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How Bill Gates impeded global access to Covid vaccines

Through his hallowed foundation, the world’s de facto public health czar has been a stalwart defender of monopoly medicine. 

by Alexander Zaitchik

Part 5 - Gates defused the real issue of decolonizing global health

By 1999, Bill Gates was in his final year as CEO of Microsoft, focused on defending the company he founded from antitrust suits on two continents. As his business reputation suffered high-profile beatings from U.S. and European regulators, he was in the process of moving on to his second act: the formation of the Bill & Melinda Gates Foundation, which commenced his unlikely rise to the commanding apex of global public health policy. His debut in that role occurred during the contentious fifty-second General Health Assembly in May 1999. 

It was the height of the battle to bring generic AIDS drugs to the developing world. The central front was South Africa, where the HIV rate at the time was estimated as high as 22 percent and threatened to decimate an entire generation. In December 1997, the Mandela government passed a law giving the health ministry powers to produce, purchase, and import low-cost drugs, including unbranded versions of combination therapies priced by Western drug companies at $10,000 and more. In response, 39 drug multinationals filed suit against South Africa alleging violations of the country’s constitution and its obligations under the WTO’s Agreement on Trade-Related Aspects of Intellectual Property Rights, or TRIPS. The industry suit was backed by the diplomatic muscle of the Clinton administration, which tasked Al Gore with applying pressure. In his 2012 documentary Fire in the Blood, Dylan Mohan Gray notes it took Washington 40 years to threaten apartheid South Africa with sanctions and less than four to threaten the post-apartheid Mandela government over AIDS drugs

Though South Africa barely registered as a market for the drug companies, the appearance of cheap generics produced in violation of patents anywhere was a threat to monopoly pricing everywhere, according to the drug industry’s version of Cold War “domino theory.” Allowing poor nations to “free ride” on Western science and build parallel drug economies would eventually cause problems closer to home, where the industry spent billions of dollars on a propaganda operation to control the narrative around drug prices and keep the lid on public discontent. The companies suing Mandela had devised TRIPS as a long-term strategic response to the south-based generics industry that arose in the 1960s. They had come too far to be set back by the needs of a pandemic in sub-Saharan Africa. U.S. and industry officials paired old standby arguments about patents driving innovation with claims that Africans posed a public health menace because they couldn’t keep time: Since they could not be relied on to take their medicines on a schedule, giving Africans access to the drugs would allow for the emergence of drug-resistant HIV variants, according to industry and its government and media allies.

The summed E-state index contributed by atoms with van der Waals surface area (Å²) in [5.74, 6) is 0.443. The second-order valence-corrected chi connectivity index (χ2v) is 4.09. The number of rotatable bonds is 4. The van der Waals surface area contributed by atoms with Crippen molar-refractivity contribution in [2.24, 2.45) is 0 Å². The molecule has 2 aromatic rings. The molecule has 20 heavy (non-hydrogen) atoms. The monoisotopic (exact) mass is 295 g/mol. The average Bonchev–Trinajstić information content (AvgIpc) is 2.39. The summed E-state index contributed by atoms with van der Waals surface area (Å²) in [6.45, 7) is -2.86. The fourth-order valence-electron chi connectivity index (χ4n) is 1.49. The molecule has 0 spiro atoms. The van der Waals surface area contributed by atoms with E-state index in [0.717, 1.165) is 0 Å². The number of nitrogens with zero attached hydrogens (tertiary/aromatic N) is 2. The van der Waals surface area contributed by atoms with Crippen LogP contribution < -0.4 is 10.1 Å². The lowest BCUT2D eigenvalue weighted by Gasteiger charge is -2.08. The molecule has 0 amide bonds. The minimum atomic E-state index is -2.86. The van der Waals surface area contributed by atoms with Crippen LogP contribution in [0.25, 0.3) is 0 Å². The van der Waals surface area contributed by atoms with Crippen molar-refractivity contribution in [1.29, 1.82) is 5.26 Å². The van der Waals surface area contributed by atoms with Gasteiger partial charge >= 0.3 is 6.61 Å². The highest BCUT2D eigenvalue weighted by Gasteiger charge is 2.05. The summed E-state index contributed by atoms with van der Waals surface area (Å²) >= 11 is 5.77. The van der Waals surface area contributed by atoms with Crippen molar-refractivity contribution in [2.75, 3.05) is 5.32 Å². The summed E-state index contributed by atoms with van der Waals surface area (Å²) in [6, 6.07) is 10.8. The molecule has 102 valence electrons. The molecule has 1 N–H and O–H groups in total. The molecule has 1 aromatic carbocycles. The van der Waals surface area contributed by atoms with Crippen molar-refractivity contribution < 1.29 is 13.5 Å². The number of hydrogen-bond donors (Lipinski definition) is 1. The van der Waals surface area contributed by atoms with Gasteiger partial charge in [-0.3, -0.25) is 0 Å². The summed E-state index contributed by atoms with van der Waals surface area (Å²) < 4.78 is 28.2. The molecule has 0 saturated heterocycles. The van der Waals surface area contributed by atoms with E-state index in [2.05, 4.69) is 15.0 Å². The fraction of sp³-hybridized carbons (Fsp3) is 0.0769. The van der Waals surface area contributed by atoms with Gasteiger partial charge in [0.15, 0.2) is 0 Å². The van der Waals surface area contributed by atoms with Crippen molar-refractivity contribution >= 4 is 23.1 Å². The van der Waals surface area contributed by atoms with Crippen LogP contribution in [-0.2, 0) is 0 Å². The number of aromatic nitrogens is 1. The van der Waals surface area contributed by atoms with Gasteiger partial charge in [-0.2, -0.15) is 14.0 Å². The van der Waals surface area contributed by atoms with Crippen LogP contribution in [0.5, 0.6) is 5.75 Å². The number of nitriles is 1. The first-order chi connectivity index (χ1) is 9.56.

In Geneva, the lawsuit was reflected in a battle at the WHO, which was divided along a north-south fault line: on one side, the home countries of the Western drug companies; on the other, a coalition of 134 developing countries (known collectively as the Group of 77, or G77) and a rising “third force” of civil society groups led by Médecins Sans Frontières and Oxfam. The point of conflict was a WHO resolution that called on member states “to ensure equitable access to essential drugs; to ensure that public health interests are paramount in pharmaceutical and health policies; [and] to explore and review their options under relevant international agreements, including trade agreements, to safeguard access to essential drugs.